The fresh infusion of capital will likely value the direct-to-consumer (D2C) brand at about $700 million from around $200 million in 2020, indicating continued investor interest in D2C brands overall. D2C brands have gained amid the Covid-19 pandemic as shoppers increasingly purchase online.
The financing round is expected to be in the range of $60-$80 million, with a primary component of around $50 million.
Sofina is believed to have already picked up a stake in Mamaearth through a secondary share sale, a process where the money does not flow into the company directly but goes to investors selling their stakes.
“There has been a recent secondary sale including from their (Mamaearth) staff as well as from Sofina which has picked up a stake. Sofina is now leading the round which will be finalised by this month,” one of the people said on condition of anonymity.
Private equity firm Kedaara Capital had also held talks with Mamaearth, but it was not immediately clear whether it would participate in the new round, said two people in the know.
Mamaearth’s cofounder Varun Alagh declined to comment.
Sofina and Kedaara Capital did not respond to emails till press time Wednesday.
ET was the first to report about the fundraising on April 23.
D2C brands & rising revenues.
Mamaearth’s financing comes at a time when other D2C brands are also gaining traction across categories – such as boAt in electronics, Sugar Cosmetics for makeup, and Bombay Shaving Company (BSC) in men’s grooming.
Multinational consumer goods brand Reckitt Benckiser picked up a stake in BSC in January, while US-based Colgate-Palmolive is an existing investor.
According to a report from the equity research unit of investment bank Jefferies, Mamaearth is estimated to have clocked revenues of Rs 500 crore for the financial year ending March 31, 2021 compared to around Rs 109 crore a year ago.
Founded in 2016, Mamaearth’s current revenue run rate is around $100 million, or roughly Rs 700 crore.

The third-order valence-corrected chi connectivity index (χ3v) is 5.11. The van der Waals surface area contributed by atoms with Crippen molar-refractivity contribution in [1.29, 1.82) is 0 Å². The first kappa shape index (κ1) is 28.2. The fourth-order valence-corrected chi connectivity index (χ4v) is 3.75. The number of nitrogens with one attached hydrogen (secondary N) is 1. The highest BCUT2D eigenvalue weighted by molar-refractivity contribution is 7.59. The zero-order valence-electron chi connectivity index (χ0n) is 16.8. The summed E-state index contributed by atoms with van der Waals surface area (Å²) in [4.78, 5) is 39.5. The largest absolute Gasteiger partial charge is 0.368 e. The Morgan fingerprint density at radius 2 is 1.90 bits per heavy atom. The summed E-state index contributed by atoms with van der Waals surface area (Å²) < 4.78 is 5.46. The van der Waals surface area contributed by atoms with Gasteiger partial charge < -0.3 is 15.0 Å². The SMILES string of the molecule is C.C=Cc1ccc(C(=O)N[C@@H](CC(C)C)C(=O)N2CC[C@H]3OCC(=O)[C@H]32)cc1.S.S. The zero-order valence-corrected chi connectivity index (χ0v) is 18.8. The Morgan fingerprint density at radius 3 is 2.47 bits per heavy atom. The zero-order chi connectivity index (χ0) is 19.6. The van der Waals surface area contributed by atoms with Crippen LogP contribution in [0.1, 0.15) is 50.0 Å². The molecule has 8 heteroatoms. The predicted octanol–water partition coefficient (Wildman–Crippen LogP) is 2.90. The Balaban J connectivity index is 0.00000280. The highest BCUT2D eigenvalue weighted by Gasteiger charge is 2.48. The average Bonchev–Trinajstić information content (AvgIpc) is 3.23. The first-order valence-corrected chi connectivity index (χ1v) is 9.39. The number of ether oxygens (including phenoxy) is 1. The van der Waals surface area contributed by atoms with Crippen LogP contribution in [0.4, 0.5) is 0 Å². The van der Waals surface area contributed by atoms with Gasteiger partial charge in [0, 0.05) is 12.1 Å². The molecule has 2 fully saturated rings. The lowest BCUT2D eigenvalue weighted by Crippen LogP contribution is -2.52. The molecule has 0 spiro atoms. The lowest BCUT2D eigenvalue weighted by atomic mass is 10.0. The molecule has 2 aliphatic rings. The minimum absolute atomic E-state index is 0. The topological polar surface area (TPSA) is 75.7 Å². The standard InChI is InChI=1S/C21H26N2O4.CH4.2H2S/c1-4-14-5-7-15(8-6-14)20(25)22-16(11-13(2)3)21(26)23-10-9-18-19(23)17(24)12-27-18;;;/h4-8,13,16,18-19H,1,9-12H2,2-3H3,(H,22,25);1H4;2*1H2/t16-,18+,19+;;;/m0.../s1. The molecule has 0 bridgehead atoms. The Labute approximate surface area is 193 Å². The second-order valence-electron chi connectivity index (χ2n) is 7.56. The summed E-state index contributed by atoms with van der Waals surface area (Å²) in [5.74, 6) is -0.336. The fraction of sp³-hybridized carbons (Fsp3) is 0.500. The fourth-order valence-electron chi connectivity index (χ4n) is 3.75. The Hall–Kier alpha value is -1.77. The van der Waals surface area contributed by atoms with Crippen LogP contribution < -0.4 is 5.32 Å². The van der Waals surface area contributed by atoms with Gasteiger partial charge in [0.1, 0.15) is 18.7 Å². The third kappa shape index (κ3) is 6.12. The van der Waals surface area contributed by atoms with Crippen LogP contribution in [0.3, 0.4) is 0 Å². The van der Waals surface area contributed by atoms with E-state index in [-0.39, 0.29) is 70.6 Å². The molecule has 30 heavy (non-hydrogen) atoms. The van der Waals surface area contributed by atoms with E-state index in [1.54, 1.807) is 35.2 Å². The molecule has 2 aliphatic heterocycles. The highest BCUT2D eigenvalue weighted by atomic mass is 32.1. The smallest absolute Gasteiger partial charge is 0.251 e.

Mumbai-based investment bank Avendus Capital said in a report last year that D2C brands could become a $100 billion market by 2025.
The growth in D2C brands has been attributed to multiple factors including increased consumer awareness and willingness to try out new brands – even at a premium price point – with the growth in online shoppers.
“The market has changed, and consumers don’t mind buying directly. The interest (in D2C brands) is at an all-time high. Brands have done good sales and investors notice that. That has created strong interest from investors in this space besides the FOMO (fear of missing out) factor,” said Aman Gupta, cofounder of boAt.
The electronics maker surpassed sales of over Rs 1,000 crore in the last financial year though final figures have yet to be released.
For the financial year ending March 31, 2020, it clocked sales of Rs 700 crore.
Private equity major Warburg Pincus invested $100 million in boAt in January.
According to the Jefferies report, 35% of Mamaearth’s revenue comes from its own D2C platform, while offline channels account for 20% and the rest is from various online marketplaces.
Despite its mass premium positioning, Mamaearth has expanded beyond the top-tier metros.
“Mamaearth will use the new capital to expand heavily in the offline channel too. Other D2C brands are also doing the same,” one of the people mentioned earlier in the story said.
“The offline market is huge. If offline brands are coming online, then online-first brands will also go offline. It’s a big market,” boAt’s Gupta added.